So while Brown’s big idea in the governor’s race has been a promise to summon all 120 legislators immediately after the election and apply sweet reason to their bitter differences, and Whitman vows she’ll veto most of their bills and lock them in a room until she gets her way, the plain fact is that neither will have much of a chance to find common ground with the opposition party unless some fundamental changes are made.

This will be extremely difficult, if not impossible, at a time when large numbers of voters equate compromise with capitulation.

*(The new Los Angeles Times/University of Southern California poll offers a glimmer of hope for California, finding that voters by a 2-1 margin say they’d prefer a governor “who can work effectively with others across party lines” to one who “is single-minded and will fight for what he or she thinks is correct.”

Democrats, moderates and liberals are most in favor of a governor who works with the opposition, but even Republicans and conservatives would rather have a governor who can work effectively across party lines.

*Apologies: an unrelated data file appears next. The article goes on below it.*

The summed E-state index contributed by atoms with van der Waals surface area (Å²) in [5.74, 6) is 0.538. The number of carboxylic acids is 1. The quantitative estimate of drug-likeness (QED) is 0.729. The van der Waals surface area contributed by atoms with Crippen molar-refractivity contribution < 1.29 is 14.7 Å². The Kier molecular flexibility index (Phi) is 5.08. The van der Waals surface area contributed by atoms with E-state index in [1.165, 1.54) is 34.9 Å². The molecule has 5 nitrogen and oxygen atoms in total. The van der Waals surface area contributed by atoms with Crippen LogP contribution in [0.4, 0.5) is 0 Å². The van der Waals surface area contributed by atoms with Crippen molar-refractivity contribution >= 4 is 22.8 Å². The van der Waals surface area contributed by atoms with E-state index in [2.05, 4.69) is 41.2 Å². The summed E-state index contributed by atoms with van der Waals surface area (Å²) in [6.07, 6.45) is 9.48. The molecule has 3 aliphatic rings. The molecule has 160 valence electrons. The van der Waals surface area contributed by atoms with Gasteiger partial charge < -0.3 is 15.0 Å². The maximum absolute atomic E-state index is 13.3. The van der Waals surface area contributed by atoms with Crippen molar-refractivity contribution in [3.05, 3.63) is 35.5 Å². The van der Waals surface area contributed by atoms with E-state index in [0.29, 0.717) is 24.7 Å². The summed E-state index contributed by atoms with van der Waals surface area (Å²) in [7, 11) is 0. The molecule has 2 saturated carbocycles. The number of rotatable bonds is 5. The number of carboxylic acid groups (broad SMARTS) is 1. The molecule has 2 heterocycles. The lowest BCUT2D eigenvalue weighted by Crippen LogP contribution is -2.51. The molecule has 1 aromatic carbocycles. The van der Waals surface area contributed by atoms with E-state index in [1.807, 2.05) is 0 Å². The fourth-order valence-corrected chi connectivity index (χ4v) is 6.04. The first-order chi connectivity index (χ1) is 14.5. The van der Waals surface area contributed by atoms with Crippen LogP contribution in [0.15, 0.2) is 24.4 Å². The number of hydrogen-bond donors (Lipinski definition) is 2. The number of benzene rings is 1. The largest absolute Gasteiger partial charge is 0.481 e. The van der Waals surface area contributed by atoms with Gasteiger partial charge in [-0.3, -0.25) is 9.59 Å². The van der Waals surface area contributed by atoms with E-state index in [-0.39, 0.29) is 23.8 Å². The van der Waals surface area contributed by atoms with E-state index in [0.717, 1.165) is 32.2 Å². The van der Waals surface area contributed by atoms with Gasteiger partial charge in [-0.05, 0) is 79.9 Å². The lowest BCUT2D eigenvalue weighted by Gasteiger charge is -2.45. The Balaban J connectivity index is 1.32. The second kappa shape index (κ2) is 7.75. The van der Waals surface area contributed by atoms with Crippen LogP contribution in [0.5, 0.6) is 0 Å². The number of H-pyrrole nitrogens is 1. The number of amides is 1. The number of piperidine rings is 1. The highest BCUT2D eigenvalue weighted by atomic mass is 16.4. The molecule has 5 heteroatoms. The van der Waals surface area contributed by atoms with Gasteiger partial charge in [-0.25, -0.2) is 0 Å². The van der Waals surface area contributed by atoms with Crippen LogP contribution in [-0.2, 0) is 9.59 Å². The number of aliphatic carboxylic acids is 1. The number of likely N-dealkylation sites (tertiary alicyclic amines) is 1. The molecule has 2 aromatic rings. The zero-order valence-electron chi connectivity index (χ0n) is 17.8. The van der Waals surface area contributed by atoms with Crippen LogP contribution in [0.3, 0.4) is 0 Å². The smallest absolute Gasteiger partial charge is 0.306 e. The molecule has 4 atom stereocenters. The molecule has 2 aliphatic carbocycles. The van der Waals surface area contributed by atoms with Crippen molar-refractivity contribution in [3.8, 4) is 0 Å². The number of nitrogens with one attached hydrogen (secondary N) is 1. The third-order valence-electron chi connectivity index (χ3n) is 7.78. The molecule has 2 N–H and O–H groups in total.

The problem in Sacramento, however, has not been finding a governor who will work across party lines; the problem is finding enough legislators who will work with the governor.)

Prop. 14 Debate: Good Arguments on Both Sides

Saturday, June 5th, 2010

Calbuzz is of two minds about Proposition 14 on Tuesday’s ballot.

On the one hand, we think anything both major political parties are dead set against must be touching on something important. And we can see how it would be that if candidates had to appeal to voters of all stripes — not just Democrats and Republicans — it’s possible that more centrist, moderate, reasonable legislators might get elected who would be prepared to compromise in Sacramento to get something done, fercrineoutloud.